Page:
BioSusAmin project – The design and development of efficient biocatalytic cascades and biosynthetic pathways for the sustainable production of amines
Chiral amines are the most widely used intermediates for the production of active pharmaceutical ingredients (APIs), fine chemicals and agrochemicals. For instance, about 40% of the optically active drugs sold on the market contain α-chiral amine groups. Additionally, simpler amines are also of industrial interest for the production of bulk chemicals like polymers, dyestuffs, pigments, emulsifiers and plasticising agents.
Amines are scarce in nature and, therefore, are synthesised from chemical precursors such as ketones and aldehydes, ultimately originated from petrol as feedstock. Conversely, renewable bio-based molecules almost ubiquitously contain alcohol groups. Hence, the direct conversion of alcohol starting material into chiral and non-chiral amines is of one of the key aspects for moving towards a bio-based economy.
The ERC project BioSusAmin aims at contributing to tackle these challenges by creating efficient artificial biocatalytic pathways that can catalyse chemical conversion in efficient manner. The biocatalytic pathways are studied both in vitro (using isolated enzymes in solution) as well as in vivo (using whole cells microbial organisms). The targets are amine products (chiral and non-chiral) that are of interest for the chemical industry (in particular pharmaceuticals and polymers). The main objectives and challenges are:
1) The creation of a new class of enzymes, called amine dehydrogenases, which enable the synthesis of α-chiral amines as single enantiomers as well as non-chiral amines from inexpensive carbonyl compounds. The enzymatic reaction operates under very mild conditions (aqueous buffer, room temperature, atmospheric pressure) and generates a minimal amount of waste. HIMS-Biocat researchers start from analysing the crystal structure of known enzymes with defined properties and perform computational studies. Based on these in silico studies, exiting enzymatic scaffolds are rationally mutated through molecular biology techniques in order to obtain the final biocatalyst that is required for a specific transformation. The ultimate goal of HIMS-Biocat researchers is to create a tool-box of amine dehydrogenases capable of transforming structurally diverse molecules into amines of industrial interest.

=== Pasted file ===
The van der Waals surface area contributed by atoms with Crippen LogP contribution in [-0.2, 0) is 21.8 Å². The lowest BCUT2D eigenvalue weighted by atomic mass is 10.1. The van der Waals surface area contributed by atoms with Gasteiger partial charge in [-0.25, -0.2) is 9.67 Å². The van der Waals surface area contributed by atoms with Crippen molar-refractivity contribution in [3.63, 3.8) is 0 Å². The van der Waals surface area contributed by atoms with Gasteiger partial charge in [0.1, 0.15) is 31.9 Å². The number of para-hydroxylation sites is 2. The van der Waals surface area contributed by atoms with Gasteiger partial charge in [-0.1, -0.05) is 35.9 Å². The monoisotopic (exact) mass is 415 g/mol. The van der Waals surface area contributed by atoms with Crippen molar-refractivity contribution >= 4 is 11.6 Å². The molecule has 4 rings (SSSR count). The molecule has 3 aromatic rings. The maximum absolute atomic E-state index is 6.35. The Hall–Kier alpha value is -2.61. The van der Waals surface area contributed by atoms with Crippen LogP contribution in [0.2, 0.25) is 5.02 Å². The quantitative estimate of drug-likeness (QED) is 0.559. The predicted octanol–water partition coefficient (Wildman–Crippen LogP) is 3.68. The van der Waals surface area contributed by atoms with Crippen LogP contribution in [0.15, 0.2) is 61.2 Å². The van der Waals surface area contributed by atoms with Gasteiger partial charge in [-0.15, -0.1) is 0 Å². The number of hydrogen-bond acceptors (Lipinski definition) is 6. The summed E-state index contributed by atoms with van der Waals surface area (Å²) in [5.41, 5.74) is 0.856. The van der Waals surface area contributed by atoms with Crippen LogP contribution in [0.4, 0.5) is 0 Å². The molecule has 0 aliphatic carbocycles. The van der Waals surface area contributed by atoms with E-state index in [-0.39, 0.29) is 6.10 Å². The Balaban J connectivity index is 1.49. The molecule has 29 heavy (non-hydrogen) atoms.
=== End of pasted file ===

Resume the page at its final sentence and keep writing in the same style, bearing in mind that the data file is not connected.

2) The AmDHs are combined with other enzymes (e.g. alcohol dehydrogenases, oxidases, alkane monooxygenases) in order to create new biocatalytic pathways, which convert inexpensive starting materials (ideally from renewable resources) into functionalised amines and derivatives as final products with elevated yields, perfect chemo- regio- and stereoselectivity, enhanced atom efficiency and minimum environmental impact. The atom-efficiency of the biocatalytic pathways is enabled by the internal recycling of redox equivalents, the use of inorganic ammonia as nitrogen source and, if necessary, only molecular oxygen as the innocuous additional oxidant. In most cases, water is the sole by-product.
HIMS-Biocat researchers have already demonstrated the feasibility of their approach by converting a set of structurally diverse alcohols into amines (as single enantiomer) using a tandem combination of two enzymes: one alcohol dehydrogenase with one amine dehydrogenase. The process possesses the maximum resource efficiency as it converts an alcohol directly to an amine, consuming only ammonia and generating water as the sole by-product. A follow-up study using co-immobilized enzymes demonstrated that the system is economically viable as recycling of the enzymes for few cycles in batch was accomplished.
The BioSusAmin project will contribute to the development of a new generation of (bio)chemical processes that will reduce the impact of human activity on the environment, will make our society less dependent on non-renewable resources and will allow for the reduction of energy consumption in chemical manufacturing. Increasing resource efficiency is also a fundamental aspect for securing growth and jobs as it will bring major economic opportunities, improve productivity, drive down costs and boost competitiveness. In this context, biocatalytic solution to chemical problems can play a pivotal role. In summary, BioSusAmin underpins quality of life in many areas such as the sustainable manufacture of chemicals, healthcare, energy, environment and creation of new job opportunities.